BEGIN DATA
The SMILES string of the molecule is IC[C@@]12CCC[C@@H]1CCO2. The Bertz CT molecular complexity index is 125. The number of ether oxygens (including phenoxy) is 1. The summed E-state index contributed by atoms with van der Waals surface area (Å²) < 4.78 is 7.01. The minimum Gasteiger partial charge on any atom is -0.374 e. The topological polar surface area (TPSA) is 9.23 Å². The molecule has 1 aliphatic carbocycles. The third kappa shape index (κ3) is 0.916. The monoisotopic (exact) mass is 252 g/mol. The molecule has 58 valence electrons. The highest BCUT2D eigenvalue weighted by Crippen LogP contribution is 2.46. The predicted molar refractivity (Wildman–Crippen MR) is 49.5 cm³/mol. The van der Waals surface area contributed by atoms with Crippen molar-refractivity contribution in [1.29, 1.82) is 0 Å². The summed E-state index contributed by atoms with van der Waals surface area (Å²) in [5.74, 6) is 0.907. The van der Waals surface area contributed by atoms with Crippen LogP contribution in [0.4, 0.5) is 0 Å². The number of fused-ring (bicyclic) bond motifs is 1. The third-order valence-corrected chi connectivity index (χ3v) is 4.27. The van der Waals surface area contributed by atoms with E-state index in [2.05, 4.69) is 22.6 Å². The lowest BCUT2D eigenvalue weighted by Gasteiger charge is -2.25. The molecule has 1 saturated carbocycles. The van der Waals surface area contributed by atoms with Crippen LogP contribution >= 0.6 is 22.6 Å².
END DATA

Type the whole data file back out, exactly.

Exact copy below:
The SMILES string of the molecule is IC[C@@]12CCC[C@@H]1CCO2. The Bertz CT molecular complexity index is 125. The number of ether oxygens (including phenoxy) is 1. The summed E-state index contributed by atoms with van der Waals surface area (Å²) < 4.78 is 7.01. The minimum Gasteiger partial charge on any atom is -0.374 e. The topological polar surface area (TPSA) is 9.23 Å². The molecule has 1 aliphatic carbocycles. The third kappa shape index (κ3) is 0.916. The monoisotopic (exact) mass is 252 g/mol. The molecule has 58 valence electrons. The highest BCUT2D eigenvalue weighted by Crippen LogP contribution is 2.46. The predicted molar refractivity (Wildman–Crippen MR) is 49.5 cm³/mol. The van der Waals surface area contributed by atoms with Crippen molar-refractivity contribution in [1.29, 1.82) is 0 Å². The summed E-state index contributed by atoms with van der Waals surface area (Å²) in [5.74, 6) is 0.907. The van der Waals surface area contributed by atoms with Crippen LogP contribution in [0.4, 0.5) is 0 Å². The number of fused-ring (bicyclic) bond motifs is 1. The third-order valence-corrected chi connectivity index (χ3v) is 4.27. The van der Waals surface area contributed by atoms with E-state index in [2.05, 4.69) is 22.6 Å². The lowest BCUT2D eigenvalue weighted by Gasteiger charge is -2.25. The molecule has 1 saturated carbocycles. The van der Waals surface area contributed by atoms with Crippen LogP contribution >= 0.6 is 22.6 Å².